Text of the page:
2.50
Hdl Handle:
http://hdl.handle.net/10755/159365
Type:
Presentation
Title:
Use of Advance Directives in the Chronically Critically Ill
Abstract:
Use of Advance Directives in the Chronically Critically Ill
Conference Sponsor:Midwest Nursing Research Society
Conference Year:2003
Author:Kelley, Carol
Contact Address:Frances Payne Bolton School of Nursing, 10900 Euclid Avenue, Cleveland, OH, 44106, USA
Co-Authors:Barbara J. Daly; Sara Douglas
The chronically critically ill are growing population of patients who experience prolonged periods (>96 hours) of in-hospital mechanical ventilation. Many of these patients have lost cognitive ability and 50% of these patients will not live to hospital discharge, hence the use of advance directives may be important. The purpose of this study was to describe the use of advance directives in the chronically critically ill and to identify relationships between advance directives, length of time on mechanical ventilation and cause of death. This study was part of a larger prospective longitudinal descriptive study of post-hospital outcomes for long-term ventilator patients. Data were collected on 470 intensive care unit patients admitted to a university medical center, Veteran’s Administration hospital or small community hospital who required >96 hours of continuous mechanical ventilation. Thirty-seven percent (N=144) of the sample had an advance directive upon admission to the hospital. Of persons these, half were Caucasian males over age 73, married, and living at home prior to this hospitalization. The majority (51%) had been on the ventilator for 4-8 days with 64% having hospital stays between 4-20 days. Of the forty-one percent of the total sample who died while in the hospital, there were no statistically significant relationships found between those who had an advance directive on admission and the cause of death, mechanical ventilation at the time of death, and decision to withdraw mechanical ventilation. In addition there were no significant differences between patients who did and did not have a living will at the time of death in their length of stay or length of mechanical ventilation. Despite the high mortality risk in this population, advance directives do not seem to directly effect treatment patterns. This raises questions about their usefulness in complex decision-making situations. AN: MN030368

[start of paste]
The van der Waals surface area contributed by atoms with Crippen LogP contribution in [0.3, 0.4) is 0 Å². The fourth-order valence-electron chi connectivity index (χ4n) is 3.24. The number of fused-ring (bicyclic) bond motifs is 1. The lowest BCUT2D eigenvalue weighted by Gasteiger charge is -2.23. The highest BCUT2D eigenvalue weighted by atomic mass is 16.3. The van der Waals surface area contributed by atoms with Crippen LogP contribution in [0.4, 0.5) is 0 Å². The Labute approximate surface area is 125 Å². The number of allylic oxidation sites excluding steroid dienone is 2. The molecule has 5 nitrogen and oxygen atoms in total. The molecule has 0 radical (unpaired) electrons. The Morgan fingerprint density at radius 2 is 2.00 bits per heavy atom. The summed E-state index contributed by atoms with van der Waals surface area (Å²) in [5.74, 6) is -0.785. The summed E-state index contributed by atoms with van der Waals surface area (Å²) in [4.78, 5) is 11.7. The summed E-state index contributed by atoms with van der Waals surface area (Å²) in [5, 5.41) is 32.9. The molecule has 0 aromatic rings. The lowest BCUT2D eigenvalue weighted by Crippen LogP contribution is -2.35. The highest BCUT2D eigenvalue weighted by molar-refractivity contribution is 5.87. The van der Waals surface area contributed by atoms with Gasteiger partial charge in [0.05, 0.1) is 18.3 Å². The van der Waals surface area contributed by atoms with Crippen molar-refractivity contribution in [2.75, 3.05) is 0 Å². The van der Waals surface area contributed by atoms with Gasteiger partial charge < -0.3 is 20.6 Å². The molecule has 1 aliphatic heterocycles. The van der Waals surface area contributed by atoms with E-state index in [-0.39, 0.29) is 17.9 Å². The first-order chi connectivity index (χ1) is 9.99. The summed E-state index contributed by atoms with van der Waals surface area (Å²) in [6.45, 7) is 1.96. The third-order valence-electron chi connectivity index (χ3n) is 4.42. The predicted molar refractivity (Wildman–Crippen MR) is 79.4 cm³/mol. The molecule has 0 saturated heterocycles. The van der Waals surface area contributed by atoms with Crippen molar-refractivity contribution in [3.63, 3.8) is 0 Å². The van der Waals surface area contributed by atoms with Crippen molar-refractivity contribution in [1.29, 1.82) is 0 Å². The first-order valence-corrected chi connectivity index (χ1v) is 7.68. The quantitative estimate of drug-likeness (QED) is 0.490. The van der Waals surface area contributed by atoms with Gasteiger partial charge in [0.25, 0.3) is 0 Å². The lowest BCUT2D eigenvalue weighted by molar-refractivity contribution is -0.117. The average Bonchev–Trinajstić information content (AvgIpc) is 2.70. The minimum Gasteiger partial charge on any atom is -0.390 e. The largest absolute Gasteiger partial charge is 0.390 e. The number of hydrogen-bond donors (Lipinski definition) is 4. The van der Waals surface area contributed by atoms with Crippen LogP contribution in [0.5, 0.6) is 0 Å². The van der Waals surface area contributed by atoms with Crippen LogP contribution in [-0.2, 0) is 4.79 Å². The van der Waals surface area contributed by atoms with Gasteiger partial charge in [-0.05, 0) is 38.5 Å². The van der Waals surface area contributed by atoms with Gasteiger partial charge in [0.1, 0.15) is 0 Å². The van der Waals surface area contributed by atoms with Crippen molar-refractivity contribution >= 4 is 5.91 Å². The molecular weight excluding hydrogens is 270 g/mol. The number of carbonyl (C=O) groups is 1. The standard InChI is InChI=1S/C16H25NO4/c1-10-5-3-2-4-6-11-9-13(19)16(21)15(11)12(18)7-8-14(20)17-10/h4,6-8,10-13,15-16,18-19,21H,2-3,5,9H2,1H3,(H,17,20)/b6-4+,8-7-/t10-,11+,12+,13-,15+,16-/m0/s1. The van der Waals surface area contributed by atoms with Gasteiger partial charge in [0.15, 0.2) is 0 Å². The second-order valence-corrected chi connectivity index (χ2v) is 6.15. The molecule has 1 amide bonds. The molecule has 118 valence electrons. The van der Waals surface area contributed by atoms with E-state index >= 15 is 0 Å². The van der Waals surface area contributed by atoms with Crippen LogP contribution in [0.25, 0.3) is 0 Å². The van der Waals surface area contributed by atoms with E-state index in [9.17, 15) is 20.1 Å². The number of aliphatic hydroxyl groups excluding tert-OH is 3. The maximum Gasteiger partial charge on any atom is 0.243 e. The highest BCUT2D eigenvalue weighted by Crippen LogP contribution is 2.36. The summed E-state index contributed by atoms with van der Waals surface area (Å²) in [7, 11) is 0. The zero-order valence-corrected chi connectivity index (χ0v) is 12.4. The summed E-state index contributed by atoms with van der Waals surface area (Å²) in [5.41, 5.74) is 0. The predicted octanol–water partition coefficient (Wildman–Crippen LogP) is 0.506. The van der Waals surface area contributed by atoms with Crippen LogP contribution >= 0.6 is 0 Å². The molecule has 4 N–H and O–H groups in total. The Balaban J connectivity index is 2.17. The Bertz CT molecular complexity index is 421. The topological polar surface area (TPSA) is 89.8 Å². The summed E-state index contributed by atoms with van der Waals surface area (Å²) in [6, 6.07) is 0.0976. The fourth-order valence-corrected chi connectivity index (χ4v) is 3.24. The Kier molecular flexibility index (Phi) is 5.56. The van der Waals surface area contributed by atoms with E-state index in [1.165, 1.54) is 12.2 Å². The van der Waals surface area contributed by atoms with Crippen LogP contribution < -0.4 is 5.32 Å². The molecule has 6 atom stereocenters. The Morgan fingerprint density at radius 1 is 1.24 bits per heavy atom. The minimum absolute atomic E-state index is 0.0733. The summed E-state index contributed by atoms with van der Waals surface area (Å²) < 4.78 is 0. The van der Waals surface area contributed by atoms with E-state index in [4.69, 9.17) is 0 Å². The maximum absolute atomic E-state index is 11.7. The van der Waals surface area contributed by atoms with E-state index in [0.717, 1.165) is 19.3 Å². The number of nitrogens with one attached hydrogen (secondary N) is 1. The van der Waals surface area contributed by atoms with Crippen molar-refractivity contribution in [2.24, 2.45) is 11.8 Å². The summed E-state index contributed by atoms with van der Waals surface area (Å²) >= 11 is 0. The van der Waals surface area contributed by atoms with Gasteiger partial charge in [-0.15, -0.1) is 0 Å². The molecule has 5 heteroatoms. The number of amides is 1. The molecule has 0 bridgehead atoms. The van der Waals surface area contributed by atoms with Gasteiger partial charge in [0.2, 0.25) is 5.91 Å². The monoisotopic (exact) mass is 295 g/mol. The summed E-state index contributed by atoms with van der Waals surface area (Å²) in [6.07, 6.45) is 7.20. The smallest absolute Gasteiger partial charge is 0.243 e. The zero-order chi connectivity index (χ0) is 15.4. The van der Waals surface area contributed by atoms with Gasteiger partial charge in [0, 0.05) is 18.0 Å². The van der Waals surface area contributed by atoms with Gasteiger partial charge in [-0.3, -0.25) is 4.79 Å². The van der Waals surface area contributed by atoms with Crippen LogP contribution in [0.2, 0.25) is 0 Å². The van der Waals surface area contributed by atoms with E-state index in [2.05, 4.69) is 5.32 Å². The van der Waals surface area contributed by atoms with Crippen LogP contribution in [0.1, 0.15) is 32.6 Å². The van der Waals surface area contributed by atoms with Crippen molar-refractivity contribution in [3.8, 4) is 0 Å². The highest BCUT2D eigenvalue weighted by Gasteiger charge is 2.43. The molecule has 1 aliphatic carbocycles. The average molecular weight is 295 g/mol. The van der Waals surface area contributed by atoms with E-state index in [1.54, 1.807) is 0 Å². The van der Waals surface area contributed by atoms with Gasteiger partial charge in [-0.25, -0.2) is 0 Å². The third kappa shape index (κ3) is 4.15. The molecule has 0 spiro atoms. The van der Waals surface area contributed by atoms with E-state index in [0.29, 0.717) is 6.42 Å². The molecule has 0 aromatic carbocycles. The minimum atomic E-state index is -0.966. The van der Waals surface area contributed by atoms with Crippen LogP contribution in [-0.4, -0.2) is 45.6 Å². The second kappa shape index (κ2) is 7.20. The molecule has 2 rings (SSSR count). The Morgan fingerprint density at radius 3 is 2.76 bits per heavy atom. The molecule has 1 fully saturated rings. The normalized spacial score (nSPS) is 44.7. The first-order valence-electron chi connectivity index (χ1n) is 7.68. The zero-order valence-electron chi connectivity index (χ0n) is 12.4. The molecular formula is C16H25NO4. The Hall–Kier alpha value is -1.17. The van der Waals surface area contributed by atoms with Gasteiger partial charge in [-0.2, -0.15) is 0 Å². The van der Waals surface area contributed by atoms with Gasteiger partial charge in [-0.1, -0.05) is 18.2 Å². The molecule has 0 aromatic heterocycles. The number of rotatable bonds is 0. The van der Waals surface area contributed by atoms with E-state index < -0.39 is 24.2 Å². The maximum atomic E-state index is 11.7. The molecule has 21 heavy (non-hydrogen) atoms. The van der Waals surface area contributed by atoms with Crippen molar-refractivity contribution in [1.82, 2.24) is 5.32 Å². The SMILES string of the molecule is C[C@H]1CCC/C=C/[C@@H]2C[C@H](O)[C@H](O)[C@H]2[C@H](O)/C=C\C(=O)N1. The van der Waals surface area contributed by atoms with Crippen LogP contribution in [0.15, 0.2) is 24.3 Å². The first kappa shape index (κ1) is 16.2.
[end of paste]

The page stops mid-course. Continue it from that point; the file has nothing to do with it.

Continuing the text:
Repository Posting Date:
26-Oct-2011
Date of Publication:
17-Oct-2011
Sponsors:
Midwest Nursing Research Society

Full metadata record

DC FieldValue Language
dc.typePresentationen_GB
dc.titleUse of Advance Directives in the Chronically Critically Illen_GB
dc.identifier.urihttp://hdl.handle.net/10755/159365-
dc.description.abstract<table><tr><td colspan="2" class="item-title">Use of Advance Directives in the Chronically Critically Ill</td></tr><tr class="item-sponsor"><td class="label">Conference Sponsor:</td><td class="value">Midwest Nursing Research Society</td></tr><tr class="item-year"><td class="label">Conference Year:</td><td class="value">2003</td></tr><tr class="item-author"><td class="label">Author:</td><td class="value">Kelley, Carol</td></tr><tr class="item-address"><td class="label">Contact Address:</td><td class="value">Frances Payne Bolton School of Nursing, 10900 Euclid Avenue, Cleveland, OH, 44106, USA</td></tr><tr class="item-co-authors"><td class="label">Co-Authors:</td><td class="value">Barbara J. Daly; Sara Douglas</td></tr><tr><td colspan="2" class="item-abstract">The chronically critically ill are growing population of patients who experience prolonged periods (&gt;96 hours) of in-hospital mechanical ventilation. Many of these patients have lost cognitive ability and 50% of these patients will not live to hospital discharge, hence the use of advance directives may be important. The purpose of this study was to describe the use of advance directives in the chronically critically ill and to identify relationships between advance directives, length of time on mechanical ventilation and cause of death. This study was part of a larger prospective longitudinal descriptive study of post-hospital outcomes for long-term ventilator patients. Data were collected on 470 intensive care unit patients admitted to a university medical center, Veteran&rsquo;s Administration hospital or small community hospital who required &gt;96 hours of continuous mechanical ventilation. Thirty-seven percent (N=144) of the sample had an advance directive upon admission to the hospital. Of persons these, half were Caucasian males over age 73, married, and living at home prior to this hospitalization. The majority (51%) had been on the ventilator for 4-8 days with 64% having hospital stays between 4-20 days. Of the forty-one percent of the total sample who died while in the hospital, there were no statistically significant relationships found between those who had an advance directive on admission and the cause of death, mechanical ventilation at the time of death, and decision to withdraw mechanical ventilation. In addition there were no significant differences between patients who did and did not have a living will at the time of death in their length of stay or length of mechanical ventilation. Despite the high mortality risk in this population, advance directives do not seem to directly effect treatment patterns. This raises questions about their usefulness in complex decision-making situations. AN: MN030368 </td></tr></table>en_GB
dc.date.available2011-10-26T21:56:51Z-
dc.date.issued2011-10-17en_GB
dc.date.accessioned2011-10-26T21:56:51Z-
dc.description.sponsorshipMidwest Nursing Research Societyen_GB
All Items in this repository are protected by copyright, with all rights reserved, unless otherwise indicated.